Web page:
This Saturday, on the main card of Strikeforce: Diaz vs Cyborg, Roger Gracie faces what will be widely considered his most significant test yet in what is still an embryonic MMA career.
In Trevor Prangley, Gracie must overcome a strong wrestler as well as a substantial experience deficit. Whilst Prangley is certainly not a renowned striker, he will likely seek to utilise a substantial advantage in stand up training experience by keeping the fight on the feet. Unlike some of Roger’s previous opponents who were dismissed as well past their prime, in the case of Randleman, or grossly undersized, as was the case with Kondo, Prangley can be considered nothing less than a solid light heavyweight- as testified by a recent win over Keith Jardine. It will be this fight that defines Roger as either a true MMA prospect, or as a grappler who still has some substantial refinements to make before the highest tier of MMA competition beckons.
Despite fighting a substantial portion of his bout with Randleman standing, it should be no secret that Roger Gracie will look to win the fight by submission. It would be supremely illogical not to do so considering that no one in the world should hold the advantage over him on the ground. There is of course the danger of ground and pound to be incorporated into his MMA game but should he be able to recreate a positional grappling battle and minimise striking, Roger will be the heavy favourite. In grappling Roger’s dominance is, if anything, under-emphasised.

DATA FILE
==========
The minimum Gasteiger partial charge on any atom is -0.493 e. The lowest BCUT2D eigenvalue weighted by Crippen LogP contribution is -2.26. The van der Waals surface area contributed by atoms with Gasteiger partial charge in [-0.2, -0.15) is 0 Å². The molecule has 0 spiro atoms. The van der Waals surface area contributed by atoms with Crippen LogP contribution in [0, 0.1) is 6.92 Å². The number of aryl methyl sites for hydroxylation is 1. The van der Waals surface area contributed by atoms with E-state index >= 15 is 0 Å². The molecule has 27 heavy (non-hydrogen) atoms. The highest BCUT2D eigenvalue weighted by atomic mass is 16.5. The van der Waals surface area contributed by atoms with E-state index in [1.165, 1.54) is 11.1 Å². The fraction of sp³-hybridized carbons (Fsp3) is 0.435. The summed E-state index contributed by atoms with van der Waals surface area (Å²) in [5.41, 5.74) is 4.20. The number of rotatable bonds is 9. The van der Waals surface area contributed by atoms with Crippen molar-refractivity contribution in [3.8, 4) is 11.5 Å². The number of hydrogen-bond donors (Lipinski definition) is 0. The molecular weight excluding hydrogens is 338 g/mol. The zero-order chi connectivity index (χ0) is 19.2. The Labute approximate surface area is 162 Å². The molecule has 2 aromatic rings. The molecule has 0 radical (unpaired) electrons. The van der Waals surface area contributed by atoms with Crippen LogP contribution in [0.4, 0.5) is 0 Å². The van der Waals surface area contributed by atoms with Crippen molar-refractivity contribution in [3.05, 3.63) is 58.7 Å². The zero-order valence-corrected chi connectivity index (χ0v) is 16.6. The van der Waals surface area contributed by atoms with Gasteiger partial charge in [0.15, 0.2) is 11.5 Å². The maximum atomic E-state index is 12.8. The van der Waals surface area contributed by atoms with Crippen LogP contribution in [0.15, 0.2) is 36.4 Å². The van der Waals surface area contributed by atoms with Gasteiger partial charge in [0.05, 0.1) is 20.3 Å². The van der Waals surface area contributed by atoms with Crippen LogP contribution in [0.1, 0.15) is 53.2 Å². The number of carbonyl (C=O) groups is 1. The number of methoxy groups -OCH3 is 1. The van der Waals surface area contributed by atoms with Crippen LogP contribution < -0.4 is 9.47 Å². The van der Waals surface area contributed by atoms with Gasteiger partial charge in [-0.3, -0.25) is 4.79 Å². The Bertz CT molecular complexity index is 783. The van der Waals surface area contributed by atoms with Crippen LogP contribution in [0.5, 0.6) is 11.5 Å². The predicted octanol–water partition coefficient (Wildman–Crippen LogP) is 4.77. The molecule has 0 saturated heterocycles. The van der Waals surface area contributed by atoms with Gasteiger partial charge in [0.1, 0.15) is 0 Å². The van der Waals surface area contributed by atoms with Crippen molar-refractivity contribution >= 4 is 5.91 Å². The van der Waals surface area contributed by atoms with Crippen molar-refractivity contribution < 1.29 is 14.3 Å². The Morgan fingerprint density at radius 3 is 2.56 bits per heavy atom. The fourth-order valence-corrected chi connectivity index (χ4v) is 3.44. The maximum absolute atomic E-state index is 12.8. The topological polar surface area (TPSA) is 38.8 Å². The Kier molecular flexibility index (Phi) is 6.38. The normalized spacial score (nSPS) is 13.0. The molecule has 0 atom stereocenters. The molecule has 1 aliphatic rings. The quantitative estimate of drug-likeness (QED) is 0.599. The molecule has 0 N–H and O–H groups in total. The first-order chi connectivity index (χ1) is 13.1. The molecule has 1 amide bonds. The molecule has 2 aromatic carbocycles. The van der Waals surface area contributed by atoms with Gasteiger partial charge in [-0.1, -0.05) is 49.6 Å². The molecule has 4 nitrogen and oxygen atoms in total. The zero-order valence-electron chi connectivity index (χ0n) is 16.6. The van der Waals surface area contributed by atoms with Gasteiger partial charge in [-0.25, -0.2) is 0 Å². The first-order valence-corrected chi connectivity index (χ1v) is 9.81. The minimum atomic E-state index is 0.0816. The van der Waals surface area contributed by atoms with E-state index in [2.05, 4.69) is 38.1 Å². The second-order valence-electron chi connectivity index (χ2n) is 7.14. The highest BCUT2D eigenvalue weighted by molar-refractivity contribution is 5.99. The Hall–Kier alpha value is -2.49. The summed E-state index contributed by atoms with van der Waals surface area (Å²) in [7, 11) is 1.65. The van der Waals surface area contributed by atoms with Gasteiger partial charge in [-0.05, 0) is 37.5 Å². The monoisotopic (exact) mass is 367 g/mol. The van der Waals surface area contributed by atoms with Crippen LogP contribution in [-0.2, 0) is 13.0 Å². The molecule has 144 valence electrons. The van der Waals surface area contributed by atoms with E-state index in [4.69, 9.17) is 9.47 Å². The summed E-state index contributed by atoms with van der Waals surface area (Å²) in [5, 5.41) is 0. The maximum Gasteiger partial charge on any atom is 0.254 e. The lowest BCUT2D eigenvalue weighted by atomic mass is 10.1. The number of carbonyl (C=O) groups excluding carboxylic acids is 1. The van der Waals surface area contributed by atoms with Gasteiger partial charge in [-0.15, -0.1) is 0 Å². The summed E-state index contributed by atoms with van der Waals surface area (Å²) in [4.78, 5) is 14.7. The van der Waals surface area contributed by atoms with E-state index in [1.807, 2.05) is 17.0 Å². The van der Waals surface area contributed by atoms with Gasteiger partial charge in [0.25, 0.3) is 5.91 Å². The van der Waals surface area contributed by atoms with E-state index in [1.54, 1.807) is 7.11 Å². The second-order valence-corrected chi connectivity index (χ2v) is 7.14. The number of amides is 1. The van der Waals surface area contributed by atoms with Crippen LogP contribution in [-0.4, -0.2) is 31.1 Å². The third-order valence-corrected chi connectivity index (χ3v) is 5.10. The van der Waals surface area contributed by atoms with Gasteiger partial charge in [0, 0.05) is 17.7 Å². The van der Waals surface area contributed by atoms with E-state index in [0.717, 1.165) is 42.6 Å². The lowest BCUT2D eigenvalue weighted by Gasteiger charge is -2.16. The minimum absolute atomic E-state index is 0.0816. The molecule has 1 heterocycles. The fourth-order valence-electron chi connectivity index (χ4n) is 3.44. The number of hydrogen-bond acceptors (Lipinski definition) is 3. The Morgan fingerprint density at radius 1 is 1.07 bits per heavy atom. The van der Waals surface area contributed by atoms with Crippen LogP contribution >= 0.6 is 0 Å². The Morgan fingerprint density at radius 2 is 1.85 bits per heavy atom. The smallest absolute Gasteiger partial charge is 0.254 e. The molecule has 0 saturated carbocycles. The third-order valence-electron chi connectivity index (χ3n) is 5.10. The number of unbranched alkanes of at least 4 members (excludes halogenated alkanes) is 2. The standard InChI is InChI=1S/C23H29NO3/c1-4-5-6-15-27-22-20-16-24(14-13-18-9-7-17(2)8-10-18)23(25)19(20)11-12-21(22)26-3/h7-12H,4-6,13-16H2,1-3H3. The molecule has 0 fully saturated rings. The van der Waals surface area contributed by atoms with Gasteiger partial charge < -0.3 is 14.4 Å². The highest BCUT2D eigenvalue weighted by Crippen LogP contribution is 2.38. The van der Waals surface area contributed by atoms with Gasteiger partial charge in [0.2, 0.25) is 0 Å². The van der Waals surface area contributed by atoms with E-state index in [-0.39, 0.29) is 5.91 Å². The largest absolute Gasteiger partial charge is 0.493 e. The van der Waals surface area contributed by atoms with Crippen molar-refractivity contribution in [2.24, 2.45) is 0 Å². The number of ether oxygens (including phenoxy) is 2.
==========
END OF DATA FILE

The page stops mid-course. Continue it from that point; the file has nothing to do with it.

Roger has not merely won the Mundials seven times, but has done so with a uniquely high finishing percentage- owning multiple submission wins over the very best in the world whilst never being finished himself as a black belt. His only losses are by the narrowest of margins, his opponents usually seeking to eek out a points victory rather than engage more actively. Whether this astonishing record of success will translate to comparable achievements in MMA remains to be seen, although it has been the source of some speculation.
His particular style of jiu jitsu could be accurately summarised as orthodox. Roger is not known for using esoteric techniques, and finishes most of his fights by classic manoeuvres such as the collar choke from mount (notably, he finished every one of his matches in the 2009 Mundials with this technique), rear naked choke in no-gi, and the occasional armbar (presumably for variety). He doesn’t overly rely on the gi- largely rejecting spider guard and it’s variants- and tends to work from a tight closed guard, often pulling an arm across to take the back or working for an armbar from the bottom (as he did against Ron Waterman in his MMA debut). He has also developed some high percentage half-guard sweeps. More often than not, his goal is to advance to mount, or the back, and finish from there. It is the tightness of his positional grappling that should transfer across to MMA particularly well. His spree of collar choke finishes should not be crudely interpreted as the hallmark of a gi grappler, but also attest to a virtually inescapable mount. At any rate Roger’s ADCC success casts aside any insinuation that he cannot enjoy the same success in a no-gi environment, contrary to the claims of certain Strikeforce announcers who insist that Roger is unfamiliar with the rear naked choke (the same move that he submitted Xande Ribeiro, Fabricio Werdum and Jacare with, all without clumsily reaching for a piece of non existent material).